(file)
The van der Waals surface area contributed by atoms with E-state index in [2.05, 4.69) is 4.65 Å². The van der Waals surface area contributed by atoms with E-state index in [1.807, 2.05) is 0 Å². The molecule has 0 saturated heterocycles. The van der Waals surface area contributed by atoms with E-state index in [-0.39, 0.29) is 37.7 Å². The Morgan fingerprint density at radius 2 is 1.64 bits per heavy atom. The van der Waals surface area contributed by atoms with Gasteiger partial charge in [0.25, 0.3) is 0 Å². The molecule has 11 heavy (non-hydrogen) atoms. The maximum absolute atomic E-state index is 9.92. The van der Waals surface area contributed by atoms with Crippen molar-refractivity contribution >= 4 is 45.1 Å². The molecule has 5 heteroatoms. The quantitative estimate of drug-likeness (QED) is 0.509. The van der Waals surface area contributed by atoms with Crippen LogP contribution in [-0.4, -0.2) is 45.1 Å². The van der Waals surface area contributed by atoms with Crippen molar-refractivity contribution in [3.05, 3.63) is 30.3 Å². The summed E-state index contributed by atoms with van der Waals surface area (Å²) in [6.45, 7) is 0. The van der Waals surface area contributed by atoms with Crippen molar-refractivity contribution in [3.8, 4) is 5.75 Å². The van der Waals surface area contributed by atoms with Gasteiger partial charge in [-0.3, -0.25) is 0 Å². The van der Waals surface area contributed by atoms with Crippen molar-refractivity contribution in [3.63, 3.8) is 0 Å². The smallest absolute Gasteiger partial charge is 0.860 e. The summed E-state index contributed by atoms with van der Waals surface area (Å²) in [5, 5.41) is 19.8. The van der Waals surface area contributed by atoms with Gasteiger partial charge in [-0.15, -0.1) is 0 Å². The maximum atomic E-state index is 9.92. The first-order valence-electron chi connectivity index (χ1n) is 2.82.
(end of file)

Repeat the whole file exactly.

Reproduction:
The van der Waals surface area contributed by atoms with E-state index in [2.05, 4.69) is 4.65 Å². The van der Waals surface area contributed by atoms with E-state index in [1.807, 2.05) is 0 Å². The molecule has 0 saturated heterocycles. The van der Waals surface area contributed by atoms with E-state index in [-0.39, 0.29) is 37.7 Å². The Morgan fingerprint density at radius 2 is 1.64 bits per heavy atom. The van der Waals surface area contributed by atoms with Gasteiger partial charge in [0.25, 0.3) is 0 Å². The molecule has 11 heavy (non-hydrogen) atoms. The maximum absolute atomic E-state index is 9.92. The van der Waals surface area contributed by atoms with Crippen molar-refractivity contribution >= 4 is 45.1 Å². The molecule has 5 heteroatoms. The quantitative estimate of drug-likeness (QED) is 0.509. The van der Waals surface area contributed by atoms with Crippen LogP contribution in [-0.4, -0.2) is 45.1 Å². The van der Waals surface area contributed by atoms with Crippen molar-refractivity contribution in [3.05, 3.63) is 30.3 Å². The summed E-state index contributed by atoms with van der Waals surface area (Å²) in [6.45, 7) is 0. The van der Waals surface area contributed by atoms with Crippen molar-refractivity contribution in [3.8, 4) is 5.75 Å². The van der Waals surface area contributed by atoms with Gasteiger partial charge in [-0.3, -0.25) is 0 Å². The van der Waals surface area contributed by atoms with Crippen molar-refractivity contribution in [3.63, 3.8) is 0 Å². The smallest absolute Gasteiger partial charge is 0.860 e. The summed E-state index contributed by atoms with van der Waals surface area (Å²) in [5, 5.41) is 19.8. The van der Waals surface area contributed by atoms with Gasteiger partial charge in [-0.15, -0.1) is 0 Å². The maximum atomic E-state index is 9.92. The first-order valence-electron chi connectivity index (χ1n) is 2.82.